Monday, July 13, 2015
Hi, my name is Steve, and I'm an academic.
I'm paid to express my opinions. The more I publish, the greater the rewards: tenure, promotion, raises, summer research grants, chaired professorships, conference invitations.
My situation isn't unique. The reward structure is the same at most law schools and in the rest of higher education. The more you write, the more you get.
I once asked a dean (who shall remain nameless) what would happen if a faculty member received a summer research grant and the research didn't pan out, didn't produce anything worth publishing. The dean said that never happens because you can find an outlet to publish almost anything.
But do we really need all that "scholarship"? Would the world be any worse if I and other academics spent more time thinking and crafting a few high-quality articles that really added to the discussion, instead of trying to keep up the stream of constant publication? Would law and legal education suffer if we cut the number of law review articles in half?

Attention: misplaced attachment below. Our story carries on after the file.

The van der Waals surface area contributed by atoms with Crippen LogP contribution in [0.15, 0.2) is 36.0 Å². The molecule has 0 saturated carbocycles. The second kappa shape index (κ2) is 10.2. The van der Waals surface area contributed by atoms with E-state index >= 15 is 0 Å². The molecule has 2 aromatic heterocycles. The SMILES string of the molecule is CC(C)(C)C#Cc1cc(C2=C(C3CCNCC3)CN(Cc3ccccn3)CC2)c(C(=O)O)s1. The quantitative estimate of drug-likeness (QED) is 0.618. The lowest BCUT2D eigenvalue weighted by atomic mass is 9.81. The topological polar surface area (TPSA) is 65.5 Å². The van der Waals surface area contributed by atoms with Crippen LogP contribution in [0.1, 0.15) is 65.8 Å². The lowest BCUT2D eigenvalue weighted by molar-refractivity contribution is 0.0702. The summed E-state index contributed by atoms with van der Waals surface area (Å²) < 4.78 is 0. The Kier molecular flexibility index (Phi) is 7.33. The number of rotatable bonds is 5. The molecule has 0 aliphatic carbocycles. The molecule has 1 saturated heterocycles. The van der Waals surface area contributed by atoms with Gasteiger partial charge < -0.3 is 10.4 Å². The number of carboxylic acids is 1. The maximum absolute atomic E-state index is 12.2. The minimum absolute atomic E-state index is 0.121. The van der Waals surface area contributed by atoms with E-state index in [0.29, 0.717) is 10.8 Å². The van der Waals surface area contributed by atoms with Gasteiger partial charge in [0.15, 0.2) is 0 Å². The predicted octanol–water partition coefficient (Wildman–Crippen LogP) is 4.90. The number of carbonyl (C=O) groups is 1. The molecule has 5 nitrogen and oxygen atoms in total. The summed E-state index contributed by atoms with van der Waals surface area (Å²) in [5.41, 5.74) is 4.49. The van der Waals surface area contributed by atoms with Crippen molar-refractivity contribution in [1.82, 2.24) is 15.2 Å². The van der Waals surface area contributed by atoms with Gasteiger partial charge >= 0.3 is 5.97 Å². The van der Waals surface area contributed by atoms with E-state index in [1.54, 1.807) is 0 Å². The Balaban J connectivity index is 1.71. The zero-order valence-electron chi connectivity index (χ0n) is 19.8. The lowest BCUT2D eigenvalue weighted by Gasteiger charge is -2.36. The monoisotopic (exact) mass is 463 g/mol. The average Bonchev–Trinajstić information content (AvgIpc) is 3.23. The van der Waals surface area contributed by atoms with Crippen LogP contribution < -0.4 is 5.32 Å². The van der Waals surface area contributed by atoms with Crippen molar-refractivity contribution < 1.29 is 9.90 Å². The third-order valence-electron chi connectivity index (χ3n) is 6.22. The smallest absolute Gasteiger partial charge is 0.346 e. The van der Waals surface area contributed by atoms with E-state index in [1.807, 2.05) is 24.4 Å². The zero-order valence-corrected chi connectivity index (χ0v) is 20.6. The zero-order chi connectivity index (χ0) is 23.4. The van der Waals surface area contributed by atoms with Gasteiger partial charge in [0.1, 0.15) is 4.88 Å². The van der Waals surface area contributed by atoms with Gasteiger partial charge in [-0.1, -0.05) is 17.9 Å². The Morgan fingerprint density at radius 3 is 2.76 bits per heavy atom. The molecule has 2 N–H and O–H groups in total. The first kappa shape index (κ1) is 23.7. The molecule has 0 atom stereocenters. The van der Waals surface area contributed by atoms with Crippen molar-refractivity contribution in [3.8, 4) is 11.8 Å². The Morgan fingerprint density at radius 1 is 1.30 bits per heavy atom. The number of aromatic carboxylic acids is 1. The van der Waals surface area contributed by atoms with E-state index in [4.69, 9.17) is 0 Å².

Incentives are part of the problem. I have been in law teaching for 29 years, and my sense is that the pressure to publish is increasing. Quantity is surpassing quality as the prime criterion. When I entered legal education, two good articles was probably sufficient for tenure. Now, many untenured professors tell me they feel pressured to produce at least one article every year.
Another part of the problem is us. Sometimes, you don't have anything worthwhile to say. Sometimes, you realize you don't have anything worthwhile to say. Unfortunately, academics have big egos and, for many of us, the latter set is much smaller than the former, as illustrated by this Venn diagram.
And maybe part of the problem is generational. (WARNING: OLD FART ABOUT TO RANT ABOUT THE YOUNGSTERS) In a world where everything immediately goes to Facebook or Twitter, constant publication of low-quality material has become the norm. But, in defense of younger academics, the problem may be getting worse, but it's not new.
For whatever reason, we're overindulging in scholarship. Perhaps we need an Academics Anonymous, with a sponsor to call every time we're about to add more fodder to law reviews. "Hi, my name is Steve, and I'm an academic."